Chris Grant: Making Room at the Top of a Music Industry In Flux

'I'd worked for 10 to 15 years to hone my writing before I stumbled across Alan McGee,' he says of his recent signing to 359 Music. 'Alan told me I was good, so I worked harder to get better.'

Dock walls hold off the black river that tongues roughly at the city's flank and Liverpool lies humpbacked beneath a tumbling sky. Chris Grant lowers the brim of his hat and looks out across the Mersey, taking in the outline of Birkenhead, deaf to the scream of gulls, his mind elsewhere.

'I'd worked for 10 to 15 years to hone my writing before I stumbled across Alan McGee,' he says of his recent signing to 359 Music. 'Alan told me I was good, so I worked harder to get better.'

Chris Grant has a believer in Alan McGee, which is all any songwriter can ask for: someone who shares the artist's vision, a mentor. And Grant, like McGee, is a straight talker. For him it's all about the music.

The 31-year-old Liverpudlian realised he had an audience, and a global one at that, when the songs he put up on Myspace generated 3,000 hits per week, a fact not lost on McGee who was quick to back him.

The 359 label is busy nurturing grass roots talent, each signing 'a character' as Grant puts it, who ply their trade in parallel to the mainstream.

'The major labels have a blockbuster strategy,' says Grant. 'They take three or four people and focus all their energy on them. It's them attempting to make back money, money that they're losing all over the world by trying to squeeze what they can from a handful of artists. The strategy doesn't seem to be about music. And the music they're backing is awful.'

This is hard to disagree with given that we all find ourselves cursing the sinful din belched from our radios before hitting the off button.

'The last time a major label got into bed with someone who was cool and who the public liked was when Sony went with Alan McGee and Oasis in the 1990s. Oasis was the people's band, but these days all the middle class bands are getting the action, but they don't make the hairs on the back of your neck stand up.'

Here's where it gets interesting: a shift has occurred within the country which has been mirrored by the music industry. One only has to read Owen Jones' treatise on the demonisation on the working class (Chavs, Verso Books) to grasp that the working class has been marginalised in favour of a politer and duller Brit. Consequently, working class artistic output rarely gets a look in.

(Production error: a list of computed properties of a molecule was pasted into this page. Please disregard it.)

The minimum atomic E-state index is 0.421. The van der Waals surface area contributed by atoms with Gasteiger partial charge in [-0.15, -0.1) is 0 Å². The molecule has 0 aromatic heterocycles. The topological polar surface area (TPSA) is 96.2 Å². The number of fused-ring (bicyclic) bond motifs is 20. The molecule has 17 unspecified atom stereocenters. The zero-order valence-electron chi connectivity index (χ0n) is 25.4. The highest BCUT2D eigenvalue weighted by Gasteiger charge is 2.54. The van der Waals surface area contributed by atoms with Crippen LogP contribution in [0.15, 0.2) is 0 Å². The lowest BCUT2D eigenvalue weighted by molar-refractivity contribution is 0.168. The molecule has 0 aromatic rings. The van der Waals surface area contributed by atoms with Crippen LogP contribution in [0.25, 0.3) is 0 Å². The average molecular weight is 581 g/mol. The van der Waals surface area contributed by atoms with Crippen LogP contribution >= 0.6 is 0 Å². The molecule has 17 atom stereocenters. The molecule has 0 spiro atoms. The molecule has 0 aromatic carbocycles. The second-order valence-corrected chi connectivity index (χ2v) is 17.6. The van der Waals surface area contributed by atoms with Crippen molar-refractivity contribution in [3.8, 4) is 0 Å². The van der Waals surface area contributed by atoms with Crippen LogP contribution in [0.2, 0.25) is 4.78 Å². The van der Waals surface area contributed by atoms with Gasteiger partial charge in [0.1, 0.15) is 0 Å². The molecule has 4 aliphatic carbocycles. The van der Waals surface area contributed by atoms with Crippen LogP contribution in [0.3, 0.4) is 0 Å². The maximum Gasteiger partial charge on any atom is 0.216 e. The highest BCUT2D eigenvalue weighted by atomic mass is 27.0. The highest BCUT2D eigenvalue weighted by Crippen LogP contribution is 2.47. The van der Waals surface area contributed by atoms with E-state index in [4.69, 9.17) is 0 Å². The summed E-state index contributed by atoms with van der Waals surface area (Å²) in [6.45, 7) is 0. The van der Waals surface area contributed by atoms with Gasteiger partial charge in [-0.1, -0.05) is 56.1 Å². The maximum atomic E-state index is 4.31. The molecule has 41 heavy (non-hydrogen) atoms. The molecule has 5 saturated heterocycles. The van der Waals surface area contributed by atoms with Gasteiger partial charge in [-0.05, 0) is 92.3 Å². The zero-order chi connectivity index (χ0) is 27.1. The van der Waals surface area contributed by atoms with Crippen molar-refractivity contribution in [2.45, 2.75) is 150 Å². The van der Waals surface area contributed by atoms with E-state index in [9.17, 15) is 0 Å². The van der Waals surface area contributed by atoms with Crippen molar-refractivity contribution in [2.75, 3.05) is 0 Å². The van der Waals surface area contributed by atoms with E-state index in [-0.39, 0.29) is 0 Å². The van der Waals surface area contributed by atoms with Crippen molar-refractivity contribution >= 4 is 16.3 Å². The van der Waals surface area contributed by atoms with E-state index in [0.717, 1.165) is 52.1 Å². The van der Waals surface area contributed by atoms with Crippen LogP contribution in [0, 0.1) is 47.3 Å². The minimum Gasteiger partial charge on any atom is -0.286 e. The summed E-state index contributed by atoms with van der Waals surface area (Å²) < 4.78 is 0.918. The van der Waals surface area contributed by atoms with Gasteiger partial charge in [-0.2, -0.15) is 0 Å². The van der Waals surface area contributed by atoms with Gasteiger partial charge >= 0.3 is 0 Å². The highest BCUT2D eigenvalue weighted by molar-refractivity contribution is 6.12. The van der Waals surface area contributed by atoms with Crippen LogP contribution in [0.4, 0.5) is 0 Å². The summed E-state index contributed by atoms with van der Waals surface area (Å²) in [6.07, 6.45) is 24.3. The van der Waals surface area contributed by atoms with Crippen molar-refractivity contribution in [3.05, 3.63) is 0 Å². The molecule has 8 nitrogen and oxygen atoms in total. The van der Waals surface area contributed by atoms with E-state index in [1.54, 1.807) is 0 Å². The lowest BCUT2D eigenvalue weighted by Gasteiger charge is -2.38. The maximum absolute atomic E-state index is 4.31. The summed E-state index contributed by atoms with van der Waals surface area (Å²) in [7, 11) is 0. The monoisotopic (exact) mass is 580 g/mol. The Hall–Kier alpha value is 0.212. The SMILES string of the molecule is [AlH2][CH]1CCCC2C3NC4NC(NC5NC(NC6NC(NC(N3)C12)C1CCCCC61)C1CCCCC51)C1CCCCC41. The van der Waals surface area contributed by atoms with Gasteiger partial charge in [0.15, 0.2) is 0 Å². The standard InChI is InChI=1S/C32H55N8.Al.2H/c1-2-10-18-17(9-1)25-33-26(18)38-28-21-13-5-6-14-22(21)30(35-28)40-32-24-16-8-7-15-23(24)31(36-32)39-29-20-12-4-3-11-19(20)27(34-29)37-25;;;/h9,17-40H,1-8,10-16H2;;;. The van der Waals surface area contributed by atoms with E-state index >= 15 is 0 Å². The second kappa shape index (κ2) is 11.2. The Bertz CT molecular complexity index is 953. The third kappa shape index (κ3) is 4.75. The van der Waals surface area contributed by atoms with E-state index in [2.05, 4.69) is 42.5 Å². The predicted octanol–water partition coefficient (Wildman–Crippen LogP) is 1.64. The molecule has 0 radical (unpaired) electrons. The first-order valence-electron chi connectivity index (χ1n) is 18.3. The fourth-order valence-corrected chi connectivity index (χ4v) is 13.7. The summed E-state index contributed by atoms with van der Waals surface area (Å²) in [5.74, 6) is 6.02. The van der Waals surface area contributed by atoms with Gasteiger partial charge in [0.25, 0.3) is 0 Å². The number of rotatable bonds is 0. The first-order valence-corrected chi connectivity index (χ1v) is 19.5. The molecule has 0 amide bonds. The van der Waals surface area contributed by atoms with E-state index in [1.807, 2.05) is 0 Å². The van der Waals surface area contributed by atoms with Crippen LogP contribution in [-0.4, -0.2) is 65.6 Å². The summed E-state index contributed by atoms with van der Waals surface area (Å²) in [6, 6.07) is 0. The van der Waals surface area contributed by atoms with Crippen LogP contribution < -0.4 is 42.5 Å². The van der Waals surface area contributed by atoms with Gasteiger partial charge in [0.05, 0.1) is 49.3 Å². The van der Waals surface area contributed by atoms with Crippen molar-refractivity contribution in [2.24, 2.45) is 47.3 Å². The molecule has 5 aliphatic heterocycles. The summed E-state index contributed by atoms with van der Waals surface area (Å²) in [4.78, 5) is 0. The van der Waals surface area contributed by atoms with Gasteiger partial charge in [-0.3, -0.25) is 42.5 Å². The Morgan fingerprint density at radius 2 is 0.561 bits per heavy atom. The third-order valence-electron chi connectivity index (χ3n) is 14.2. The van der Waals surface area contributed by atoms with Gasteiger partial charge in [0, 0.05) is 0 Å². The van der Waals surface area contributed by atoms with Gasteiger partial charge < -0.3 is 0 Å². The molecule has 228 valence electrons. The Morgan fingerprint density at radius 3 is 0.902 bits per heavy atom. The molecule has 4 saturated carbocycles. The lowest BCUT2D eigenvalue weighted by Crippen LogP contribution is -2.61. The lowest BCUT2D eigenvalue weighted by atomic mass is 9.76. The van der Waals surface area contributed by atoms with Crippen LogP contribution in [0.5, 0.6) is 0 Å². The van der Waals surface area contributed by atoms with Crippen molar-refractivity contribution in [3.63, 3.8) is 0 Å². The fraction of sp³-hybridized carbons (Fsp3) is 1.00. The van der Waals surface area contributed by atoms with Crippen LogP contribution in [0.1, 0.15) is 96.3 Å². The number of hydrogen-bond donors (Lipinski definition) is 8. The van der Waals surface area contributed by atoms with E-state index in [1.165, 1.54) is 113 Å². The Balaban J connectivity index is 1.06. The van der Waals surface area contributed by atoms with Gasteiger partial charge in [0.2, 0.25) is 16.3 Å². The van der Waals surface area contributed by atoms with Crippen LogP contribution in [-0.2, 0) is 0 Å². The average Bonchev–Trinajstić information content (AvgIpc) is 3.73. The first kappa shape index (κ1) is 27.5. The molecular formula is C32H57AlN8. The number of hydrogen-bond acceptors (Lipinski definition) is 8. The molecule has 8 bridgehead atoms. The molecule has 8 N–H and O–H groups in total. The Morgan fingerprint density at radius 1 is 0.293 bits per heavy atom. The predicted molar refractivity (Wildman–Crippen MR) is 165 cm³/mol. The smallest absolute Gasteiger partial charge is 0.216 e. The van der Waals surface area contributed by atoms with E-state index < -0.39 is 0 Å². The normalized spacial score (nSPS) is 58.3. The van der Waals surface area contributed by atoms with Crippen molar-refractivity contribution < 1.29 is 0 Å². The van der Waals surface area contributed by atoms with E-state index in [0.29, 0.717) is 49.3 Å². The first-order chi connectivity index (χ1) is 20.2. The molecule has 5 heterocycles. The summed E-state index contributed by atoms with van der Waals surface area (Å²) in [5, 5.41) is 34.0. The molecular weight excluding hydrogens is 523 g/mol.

'Major labels force feed the public from every possible angle,' he says. 'They have a stronghold on the industry, which means an artist like myself has to be prepared for the long haul.'

Later on, by the light of the fire in Ye Hole In Ye Wall, an ale house crouching in the long shadow of the Liver Building, Grant rests easy and sups, his mood lightened despite being aware of what he's up against.

'I know I'm getting involved in a music business that is totally screwed,' he says. 'But the main thing about 359 Music is that it's putting out good music.' But can he define 'good'? 'I'm into pure songwriting and I don't think that's been done in a long time.'

Grant is irked by the waiting around, the long weeks and months that stretch between each single. Such are the constraints of a record deal.

'It's You was recorded live in my garage. It made the head of BBC Radio 2 cry and we had Janice Long on board, but its release coincided with releases from Paul McCartney, Sting, James Blunt and Elton John, so the timing was awful. But we knew this is what it would be like.'

Where other young singers - notable for their guitar-based songs and retro vocals - are content to have a team of writers do their job for them, Grant pens his own work with no small amount of aplomb.

'When I get up in the morning, I know it's my calling. There's always a melody in my head. I need to be creative to feel I've done something in the day.'

Had an attitude like this pervaded the UK, the comatose state in which the country now finds itself could have been sidestepped.

'Kids today need to disagree more,' says Grant, 'because they're passively agreeing to everything that's handed to them. In my generation, everyone was their own person, but now that attitude has gone out the window.

'Who was the last rebel?' he asks. 'Was it Liam or Noel? When Noel Gallagher said that, for a band to be the next Oasis they can't be anything like Oasis, he was absolutely right. What Oasis did was say you can be a bit of a scally from a council estate and penetrate the music world.'

Partnered with Cherry Red Records, 359 is playing it cool, the task it has undertaken a monumental one. 'All 359 artists are real,' says Grant, 'and they believe in what they're doing.'

He already has enough material for his next three albums, and calls the self-produced It's Not About War! 'a timeless album'.

'I play soul music. Honest music. I'm trying to get people to feel what's in their hearts. My voice is the main instrument on this record, not the guitar, and with it I'm having a good moan at the world, but in a melodic way. And with humour,' he says, laughing and replacing his hat.

'I'm going to take a few lefts and a few rights and I'm going to jump a few walls, and I won't do what people expect of me because I'm in the middle of a mission, a crazy journey with mad ups and downs. But I like it. Because I'm in control of my own fate.'

Listen to It's Youhere

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Photo 1 by JAH; photo 2 courtesy of the Liverpool Echo

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